Election result is break in Czech party system – German analysts
Berlin, Oct 22 (CTK correspondent) – The October 20-21 Czech general election outcome means a break, since protest parties clearly succeeded at the cost of traditional ones, German political analysts have agreed, saying it need not be easy at all for the winning ANO movement to form a new government.
The new Czech cabinet will probably be led by ANO chairman Andrej Babis, something that could never happen in Germany, they said.
“This is a huge break in the Czech system of political parties,” Kai-Olaf Lang, a specialist in Czech politics from the Foundation for science and politics SWP said.
“The election result is a political earthquake and a break in the party system in the Czech Republic,” said Milan Nic, from the German association for foreign policy DGAP.
He said the record nine parties’ entry into the Czech Chamber of Deputies obviously confirms the trend of a rising fragmentation of European parliaments.
“The non-standard parties have gained 50 to 60 percent of the vote, depending on our approach [to what we take for non-standard],” Lang said, referring to the success of ANO (29.6 percent), Pirates (10.8) and the Freedom and Direct Democracy (10.6).
In the case of the Communists (KSCM, 7.8 percent), the question is whether they can be taken for a standard party, he said.
Nic said the elections were a cold shower for the classical parties with a clear ideological profile, except for the Civic Democrats (ODS).
According to Lang, an implosion and a debacle can be spoken about in the case of the CSSD only, which gained a mere 7.3 percent of the vote, down from 20.5 percent in the previous elections four years ago.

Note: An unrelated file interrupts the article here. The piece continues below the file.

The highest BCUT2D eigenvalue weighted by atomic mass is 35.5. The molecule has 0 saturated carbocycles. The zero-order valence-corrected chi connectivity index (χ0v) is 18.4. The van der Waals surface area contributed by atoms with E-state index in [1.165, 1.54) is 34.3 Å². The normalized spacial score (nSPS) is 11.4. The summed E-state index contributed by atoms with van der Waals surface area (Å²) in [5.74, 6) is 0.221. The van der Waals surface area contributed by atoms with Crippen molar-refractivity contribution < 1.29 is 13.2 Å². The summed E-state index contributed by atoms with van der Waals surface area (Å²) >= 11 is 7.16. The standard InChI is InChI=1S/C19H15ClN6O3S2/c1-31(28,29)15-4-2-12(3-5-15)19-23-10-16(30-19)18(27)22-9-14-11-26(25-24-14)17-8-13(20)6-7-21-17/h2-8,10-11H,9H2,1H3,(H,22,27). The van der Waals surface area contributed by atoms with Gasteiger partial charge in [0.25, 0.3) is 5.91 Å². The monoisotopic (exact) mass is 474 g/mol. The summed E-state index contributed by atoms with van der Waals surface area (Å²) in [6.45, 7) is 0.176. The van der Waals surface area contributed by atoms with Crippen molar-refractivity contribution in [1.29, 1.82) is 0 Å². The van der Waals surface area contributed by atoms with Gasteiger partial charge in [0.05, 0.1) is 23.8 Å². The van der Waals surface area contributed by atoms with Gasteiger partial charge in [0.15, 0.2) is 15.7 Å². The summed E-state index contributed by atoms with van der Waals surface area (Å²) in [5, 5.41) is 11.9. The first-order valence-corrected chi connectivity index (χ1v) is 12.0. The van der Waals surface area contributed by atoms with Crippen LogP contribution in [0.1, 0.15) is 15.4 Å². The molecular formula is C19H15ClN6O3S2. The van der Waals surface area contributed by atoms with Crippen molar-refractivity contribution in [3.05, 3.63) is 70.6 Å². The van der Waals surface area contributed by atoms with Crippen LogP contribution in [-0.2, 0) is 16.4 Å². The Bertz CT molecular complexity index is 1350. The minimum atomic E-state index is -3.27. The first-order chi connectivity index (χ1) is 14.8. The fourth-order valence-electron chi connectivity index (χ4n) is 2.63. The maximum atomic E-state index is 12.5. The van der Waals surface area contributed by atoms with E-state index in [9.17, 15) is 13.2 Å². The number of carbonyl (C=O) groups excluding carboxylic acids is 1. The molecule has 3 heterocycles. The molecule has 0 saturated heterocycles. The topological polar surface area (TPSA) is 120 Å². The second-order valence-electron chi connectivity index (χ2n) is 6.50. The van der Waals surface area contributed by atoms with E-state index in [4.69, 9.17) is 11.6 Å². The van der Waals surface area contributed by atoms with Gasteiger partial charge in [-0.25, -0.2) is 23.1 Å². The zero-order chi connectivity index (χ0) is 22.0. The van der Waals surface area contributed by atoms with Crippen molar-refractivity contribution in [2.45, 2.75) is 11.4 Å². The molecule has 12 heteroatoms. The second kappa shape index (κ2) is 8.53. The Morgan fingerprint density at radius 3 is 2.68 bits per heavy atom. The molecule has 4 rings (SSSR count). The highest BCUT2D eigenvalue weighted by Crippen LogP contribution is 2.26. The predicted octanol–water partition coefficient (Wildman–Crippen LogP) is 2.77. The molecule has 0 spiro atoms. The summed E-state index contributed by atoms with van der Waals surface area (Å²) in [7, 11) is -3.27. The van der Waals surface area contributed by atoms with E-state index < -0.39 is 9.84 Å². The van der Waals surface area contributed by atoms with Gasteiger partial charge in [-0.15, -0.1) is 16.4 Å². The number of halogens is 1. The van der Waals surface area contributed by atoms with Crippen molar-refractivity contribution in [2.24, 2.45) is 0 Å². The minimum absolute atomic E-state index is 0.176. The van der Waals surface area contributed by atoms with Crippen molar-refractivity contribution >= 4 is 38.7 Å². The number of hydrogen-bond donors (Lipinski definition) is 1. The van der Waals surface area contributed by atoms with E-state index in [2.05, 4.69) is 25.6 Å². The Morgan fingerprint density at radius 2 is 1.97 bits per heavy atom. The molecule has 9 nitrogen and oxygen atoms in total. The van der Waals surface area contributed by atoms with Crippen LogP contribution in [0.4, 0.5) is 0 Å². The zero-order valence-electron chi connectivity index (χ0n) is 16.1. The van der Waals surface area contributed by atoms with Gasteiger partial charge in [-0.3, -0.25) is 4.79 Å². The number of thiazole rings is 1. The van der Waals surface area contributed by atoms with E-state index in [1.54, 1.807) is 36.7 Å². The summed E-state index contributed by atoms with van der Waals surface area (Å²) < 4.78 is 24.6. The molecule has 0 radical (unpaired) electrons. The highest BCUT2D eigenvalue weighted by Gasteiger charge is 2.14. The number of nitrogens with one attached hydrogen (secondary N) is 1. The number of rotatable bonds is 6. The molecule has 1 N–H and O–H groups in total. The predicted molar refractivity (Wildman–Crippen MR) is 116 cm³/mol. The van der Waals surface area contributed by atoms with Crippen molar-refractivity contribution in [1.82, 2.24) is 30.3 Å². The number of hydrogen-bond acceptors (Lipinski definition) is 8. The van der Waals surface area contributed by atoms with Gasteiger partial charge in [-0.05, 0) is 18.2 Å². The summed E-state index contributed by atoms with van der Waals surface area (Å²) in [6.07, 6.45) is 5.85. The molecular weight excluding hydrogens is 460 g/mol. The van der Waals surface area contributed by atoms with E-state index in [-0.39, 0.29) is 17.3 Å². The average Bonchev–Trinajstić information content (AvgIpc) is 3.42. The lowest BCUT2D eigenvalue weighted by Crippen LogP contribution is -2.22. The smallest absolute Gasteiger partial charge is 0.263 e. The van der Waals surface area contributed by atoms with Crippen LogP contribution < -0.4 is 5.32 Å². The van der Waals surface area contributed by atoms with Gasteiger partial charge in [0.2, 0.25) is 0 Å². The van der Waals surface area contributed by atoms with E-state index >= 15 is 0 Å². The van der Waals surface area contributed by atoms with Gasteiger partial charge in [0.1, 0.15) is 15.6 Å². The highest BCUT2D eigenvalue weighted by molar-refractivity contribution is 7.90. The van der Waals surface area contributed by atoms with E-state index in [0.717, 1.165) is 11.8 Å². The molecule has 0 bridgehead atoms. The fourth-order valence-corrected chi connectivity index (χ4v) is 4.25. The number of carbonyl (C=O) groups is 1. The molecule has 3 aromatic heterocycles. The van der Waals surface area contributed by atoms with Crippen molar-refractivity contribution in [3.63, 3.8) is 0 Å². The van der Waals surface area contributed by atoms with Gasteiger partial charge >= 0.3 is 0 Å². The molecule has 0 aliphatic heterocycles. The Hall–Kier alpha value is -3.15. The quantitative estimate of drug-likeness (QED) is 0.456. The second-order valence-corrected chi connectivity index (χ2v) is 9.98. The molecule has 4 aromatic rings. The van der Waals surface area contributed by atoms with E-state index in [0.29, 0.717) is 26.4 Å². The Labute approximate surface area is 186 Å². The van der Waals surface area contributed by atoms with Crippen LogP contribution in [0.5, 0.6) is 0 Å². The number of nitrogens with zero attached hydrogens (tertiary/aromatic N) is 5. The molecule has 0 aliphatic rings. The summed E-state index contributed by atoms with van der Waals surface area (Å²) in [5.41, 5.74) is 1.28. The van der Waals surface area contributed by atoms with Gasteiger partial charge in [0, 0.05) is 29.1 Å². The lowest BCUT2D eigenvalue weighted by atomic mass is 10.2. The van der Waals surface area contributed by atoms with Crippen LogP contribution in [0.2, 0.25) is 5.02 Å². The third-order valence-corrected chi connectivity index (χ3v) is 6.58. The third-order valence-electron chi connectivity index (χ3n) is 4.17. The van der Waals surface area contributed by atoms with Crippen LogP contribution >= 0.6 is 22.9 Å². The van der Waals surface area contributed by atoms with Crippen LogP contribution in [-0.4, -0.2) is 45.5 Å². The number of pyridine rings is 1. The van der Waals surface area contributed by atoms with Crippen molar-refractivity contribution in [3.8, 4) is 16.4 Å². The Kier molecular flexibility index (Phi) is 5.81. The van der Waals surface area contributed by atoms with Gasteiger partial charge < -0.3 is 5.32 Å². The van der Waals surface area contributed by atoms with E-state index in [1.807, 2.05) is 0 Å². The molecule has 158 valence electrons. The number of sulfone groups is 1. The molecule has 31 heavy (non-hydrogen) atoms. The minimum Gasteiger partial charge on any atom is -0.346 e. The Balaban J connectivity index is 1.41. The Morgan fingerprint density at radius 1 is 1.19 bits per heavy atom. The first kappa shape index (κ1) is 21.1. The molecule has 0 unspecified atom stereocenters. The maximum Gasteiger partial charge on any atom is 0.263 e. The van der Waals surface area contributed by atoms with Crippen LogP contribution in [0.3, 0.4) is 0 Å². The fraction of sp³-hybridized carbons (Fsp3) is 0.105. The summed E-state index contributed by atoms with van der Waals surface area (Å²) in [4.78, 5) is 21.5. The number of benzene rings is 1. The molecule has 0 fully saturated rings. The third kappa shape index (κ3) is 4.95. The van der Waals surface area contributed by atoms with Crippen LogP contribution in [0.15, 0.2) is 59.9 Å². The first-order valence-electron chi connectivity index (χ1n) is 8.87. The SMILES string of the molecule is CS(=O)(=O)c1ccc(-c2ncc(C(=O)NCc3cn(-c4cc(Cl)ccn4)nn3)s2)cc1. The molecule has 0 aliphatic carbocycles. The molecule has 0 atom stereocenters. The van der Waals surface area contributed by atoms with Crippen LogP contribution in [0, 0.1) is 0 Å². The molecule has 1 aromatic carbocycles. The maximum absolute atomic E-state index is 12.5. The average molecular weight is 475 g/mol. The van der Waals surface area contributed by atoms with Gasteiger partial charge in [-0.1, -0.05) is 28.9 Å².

Noteworthily, none of the CSSD’s leading representatives resigned from their posts following the party’s poor result, Lang said, adding that the CSSD, which has been disappearing from the political spectrum like its counterparts in Poland and Hungary, must focus on its renewal now.
Lang said the election results are surprising in view of the country’s good economic condition and he ascribed them to a coincidence of several factors.
One of them is the Czech public’s fear, including of migration. “Another factor is people’s long-lasting dissatisfaction with the established political leadership,” he said.
Nic, too, said he considers Czech voters’ desire for a change and their rejection of the established leaders crucial.
He and Lang said Babis has comprehended these moods and managed to benefit from them despite ANO’s four-year participation in the government so far.
Furthermore, Babis may have benefited from having been forced to resign as finance minister in May, which made the torpedoing of political rivals easier for him, Nic said.
Lang pointed to the difference between the distinguished and impressive personalities of Babis and SPD chairman Tomio Okamura, compared with tedious or unpopular [traditional parties’] leaders such as PM Bohuslav Sobotka (CSSD) and TOP 09 chairman Miroslav Kalousek.
Despite Babis’s clear victory, it might take him long to form a government because many politicians refuse to ally with him due to his ongoing prosecution for a subsidy fraud, Nic said.
Lang said in Germany, such prosecution would be a clear obstacle for Babis’s becoming head of the government.
“I can’t imagine something like this in Germany,” he said, adding that prosecution would be an insurmountable obstacle in both people’s and potential coalition partners’ eyes.
Lang said he does not expect the new government of ANO, possibly ruling in a coalition with the ODS and the Christian Democrats (KDU-CSL), to dramatically change Prague’s foreign political orientation.
“I don’t believe that a big negative change will occur in relation to Germany, for example,” he said, adding that Babis, a billionaire entrepreneur, owns companies also in Germany.
Nic, too, emphasised that the Czech Republic’s position close to Germany has not been challenged during the election campaign.
He said it will be important how Babis, who is not much interested in European politics, will face Germany’s scepticism about him in a situation where German media prevailingly depict him as a populist and Eurosceptic.
That is why the filling of posts such as the Czech foreign minister and the state secretary for European affairs is crucial, Nic said.
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